Best of Morocco: Chefchaouen

By on September 29th, 2019 in Africa, MOROCCO with 10 Comments

Morocco, Chefchouen, Blue Steps

It was probably the only time I’ve felt let down by a Lonely Planet Guidebook.

3 days on and I still couldn’t find my way up Jebel El-Kelaa.

Each morning I set out from the hostel (Pension Mauritania) in Chefchaouen, full of high hopes, hiking shoes, snacks, water and the Lonely Planet’s guide on how to reach the summit, and each afternoon I returned grudgingly down the hill with nothing but a sense of confusion and disappointment ringing in my ears.

However, this didn’t stop Chefchaouen, and its surrounds, claiming the number 1 position in my list ‘The Best of Morocco’.

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This was my first week in Morocco, after I’d entered the north of the country, following a hitchhiking expedition down from France and through Spain.

Not long after arriving in Tangier, I’d hopped on a bus and found my way to the stunning little village of Chefchaouen.

Nestled among a range known as the Rif Mountains, this picture-perfect village is famed for its uniform and immaculate blue colouring, which adorns each and every one of its houses.

It’s a stunning town, which looks exactly like you imagine a model Moroccan village would, with its traditional central square, buildings and mosque.

This is reinforced by its quintessentially narrow, cobbled streets and its vast number of steps that constantly have you out of breath as you scale up and down a town that is, essentially, built on the side of a mountain.

Morocco, Chefchouen, Doorway

For that is one of the main attractions of Chefchaouen, and one that brings a lot of tourists here – being set amidst the mountains, the town is a great base for some seriously good hiking.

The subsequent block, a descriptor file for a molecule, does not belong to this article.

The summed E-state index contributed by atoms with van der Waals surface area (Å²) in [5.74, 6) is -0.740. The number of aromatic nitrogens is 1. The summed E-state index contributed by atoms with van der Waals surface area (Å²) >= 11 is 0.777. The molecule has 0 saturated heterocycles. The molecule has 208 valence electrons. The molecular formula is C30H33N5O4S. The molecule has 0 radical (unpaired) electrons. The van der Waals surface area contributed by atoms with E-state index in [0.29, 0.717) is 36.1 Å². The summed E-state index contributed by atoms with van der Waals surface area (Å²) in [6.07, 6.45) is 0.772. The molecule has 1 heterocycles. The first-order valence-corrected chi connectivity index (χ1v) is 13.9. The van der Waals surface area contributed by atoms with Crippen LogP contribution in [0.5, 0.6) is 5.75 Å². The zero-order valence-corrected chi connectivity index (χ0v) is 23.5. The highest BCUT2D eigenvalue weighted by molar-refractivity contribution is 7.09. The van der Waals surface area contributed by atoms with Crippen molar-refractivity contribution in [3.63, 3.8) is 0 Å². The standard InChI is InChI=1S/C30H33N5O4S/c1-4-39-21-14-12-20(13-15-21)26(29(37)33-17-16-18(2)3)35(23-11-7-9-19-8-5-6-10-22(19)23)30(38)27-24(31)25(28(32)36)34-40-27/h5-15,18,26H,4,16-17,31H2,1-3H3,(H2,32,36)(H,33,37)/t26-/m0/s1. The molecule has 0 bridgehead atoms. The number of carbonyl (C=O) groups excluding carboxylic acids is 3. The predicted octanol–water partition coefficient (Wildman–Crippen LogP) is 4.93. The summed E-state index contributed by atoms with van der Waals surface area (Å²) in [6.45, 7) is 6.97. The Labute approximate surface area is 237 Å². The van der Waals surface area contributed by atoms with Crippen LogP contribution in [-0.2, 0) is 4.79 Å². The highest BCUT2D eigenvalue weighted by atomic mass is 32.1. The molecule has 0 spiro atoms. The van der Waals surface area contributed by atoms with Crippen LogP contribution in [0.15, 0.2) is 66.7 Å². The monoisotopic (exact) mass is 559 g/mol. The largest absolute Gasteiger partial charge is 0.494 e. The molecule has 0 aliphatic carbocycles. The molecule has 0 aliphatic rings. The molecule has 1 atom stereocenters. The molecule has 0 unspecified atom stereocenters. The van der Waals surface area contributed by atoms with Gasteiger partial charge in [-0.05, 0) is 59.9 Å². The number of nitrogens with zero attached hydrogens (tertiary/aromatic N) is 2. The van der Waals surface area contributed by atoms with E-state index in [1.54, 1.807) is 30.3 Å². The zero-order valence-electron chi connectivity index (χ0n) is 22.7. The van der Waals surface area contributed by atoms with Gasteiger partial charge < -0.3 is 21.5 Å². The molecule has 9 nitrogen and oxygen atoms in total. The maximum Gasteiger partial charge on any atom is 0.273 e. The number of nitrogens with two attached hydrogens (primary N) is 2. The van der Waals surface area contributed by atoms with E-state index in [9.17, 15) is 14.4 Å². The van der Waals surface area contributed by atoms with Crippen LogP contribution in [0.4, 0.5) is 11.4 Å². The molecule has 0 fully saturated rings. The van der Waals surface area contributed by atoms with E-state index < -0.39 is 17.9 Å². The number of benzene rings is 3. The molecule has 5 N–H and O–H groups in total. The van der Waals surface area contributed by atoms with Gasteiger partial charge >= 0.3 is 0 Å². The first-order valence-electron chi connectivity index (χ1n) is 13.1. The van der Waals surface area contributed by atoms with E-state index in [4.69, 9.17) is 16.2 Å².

In hindsight, I clearly should have taken a guide to help me find Jebel El-Kelaa on that first day.

No doubt I would have been up there and down all in a morning if I had.

Instead, in my budget backpacker wisdom, I chose to spend hours aimlessly wandering around the incredibly similar and disorientating landscape of the arid mountain range that surrounds Chefchaouen, wondering, at times, if I would even be able to find my way home!

It’s probably a given that many single female travellers wouldn’t attempt a trek through the Moroccan hillside by themselves, but then, I’m not your average single female backpacker.

Despite being in my early 20’s I’d already travelled extensively across various continents and, in doing so, had both acquired what can only be described as a love for the madness and risk of slightly off beat travelling.

Despite this, and the naivety of youth accounted for, I do think one of the main reasons I attempted to climb Jebel El-Kelaa by myself, was because Chefchaouen made me feel so safe.

Unlike a lot of the country, what made Chefchaouen the best of Morocco for me, was the safety I felt as a solo female backpacker.

In Chaouen (as it’s affectionately known), I felt incredibly relaxed.

Perhaps it was the warm blue tones of the houses or the buildings that seem to crowd round you protectively, hunching their shoulders up against the mountains beyond, but something about being nestled in that town made me feel very secure.

In addition, Chaouen hosts a wealth of tourists each year and with Spain just across the water, there is a distinctly ex-pat feel to the town, which was reassuring even to a girl who doesn’t like touristy places.

Yet despite it’s credentials as a tourist hotspot, Chaouen’s touristic elements have not been overdone.

Sure there’s a heap of artisan shops selling amazing local handicrafts, a number of cafes catering to travellers and a plethora of hostels, but none of it is overbearing, garish or distasteful.

Although there is a steady stream of travellers passing through Chaouen, it still seems to retain much of its traditional feel.

Morocco, Chefchouen, Street

The call to prayer, which rings out across the town 5 times a day, quickly grounds you and the sight of people hurrying to the mosque in the town’s centre each time it sounds becomes a familiar occurrence.

The best place to take in this scene is from one of the cafes that dot the town’s central square.

From here you can enjoy some of the best freshly squeezed orange juice I’ve ever tasted and enjoy hour upon hour of people watching as you admire the sights and sounds of a genuine Morocco.

The beautifully ornate mosaics on many of the buildings can fascinate the eye for ages and this, combined with the backdrop of the mountains that surround the town, make Chefchaouen an incredibly visual spectacle.

Chaouen also presented me with a welcome and warming sense of tolerance and openness.